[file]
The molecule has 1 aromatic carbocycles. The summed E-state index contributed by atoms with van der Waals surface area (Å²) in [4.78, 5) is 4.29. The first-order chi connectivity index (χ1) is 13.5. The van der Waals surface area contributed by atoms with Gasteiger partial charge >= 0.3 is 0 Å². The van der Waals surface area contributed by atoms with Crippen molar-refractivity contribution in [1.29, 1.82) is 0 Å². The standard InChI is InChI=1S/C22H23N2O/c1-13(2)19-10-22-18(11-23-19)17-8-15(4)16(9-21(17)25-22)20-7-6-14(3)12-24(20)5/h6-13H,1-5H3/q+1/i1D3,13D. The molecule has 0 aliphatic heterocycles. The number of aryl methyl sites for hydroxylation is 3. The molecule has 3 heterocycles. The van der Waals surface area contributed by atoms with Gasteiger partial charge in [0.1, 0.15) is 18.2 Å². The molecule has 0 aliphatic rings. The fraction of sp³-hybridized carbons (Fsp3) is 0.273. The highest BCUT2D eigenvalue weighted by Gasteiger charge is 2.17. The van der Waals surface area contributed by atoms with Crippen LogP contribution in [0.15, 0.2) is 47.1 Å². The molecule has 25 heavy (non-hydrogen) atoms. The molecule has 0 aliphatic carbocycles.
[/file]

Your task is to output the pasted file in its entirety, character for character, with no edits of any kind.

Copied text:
The molecule has 1 aromatic carbocycles. The summed E-state index contributed by atoms with van der Waals surface area (Å²) in [4.78, 5) is 4.29. The first-order chi connectivity index (χ1) is 13.5. The van der Waals surface area contributed by atoms with Gasteiger partial charge >= 0.3 is 0 Å². The van der Waals surface area contributed by atoms with Crippen molar-refractivity contribution in [1.29, 1.82) is 0 Å². The standard InChI is InChI=1S/C22H23N2O/c1-13(2)19-10-22-18(11-23-19)17-8-15(4)16(9-21(17)25-22)20-7-6-14(3)12-24(20)5/h6-13H,1-5H3/q+1/i1D3,13D. The molecule has 0 aliphatic heterocycles. The number of aryl methyl sites for hydroxylation is 3. The molecule has 3 heterocycles. The van der Waals surface area contributed by atoms with Gasteiger partial charge in [0.1, 0.15) is 18.2 Å². The molecule has 0 aliphatic rings. The fraction of sp³-hybridized carbons (Fsp3) is 0.273. The highest BCUT2D eigenvalue weighted by Gasteiger charge is 2.17. The van der Waals surface area contributed by atoms with Crippen LogP contribution in [0.15, 0.2) is 47.1 Å². The molecule has 25 heavy (non-hydrogen) atoms. The molecule has 0 aliphatic carbocycles.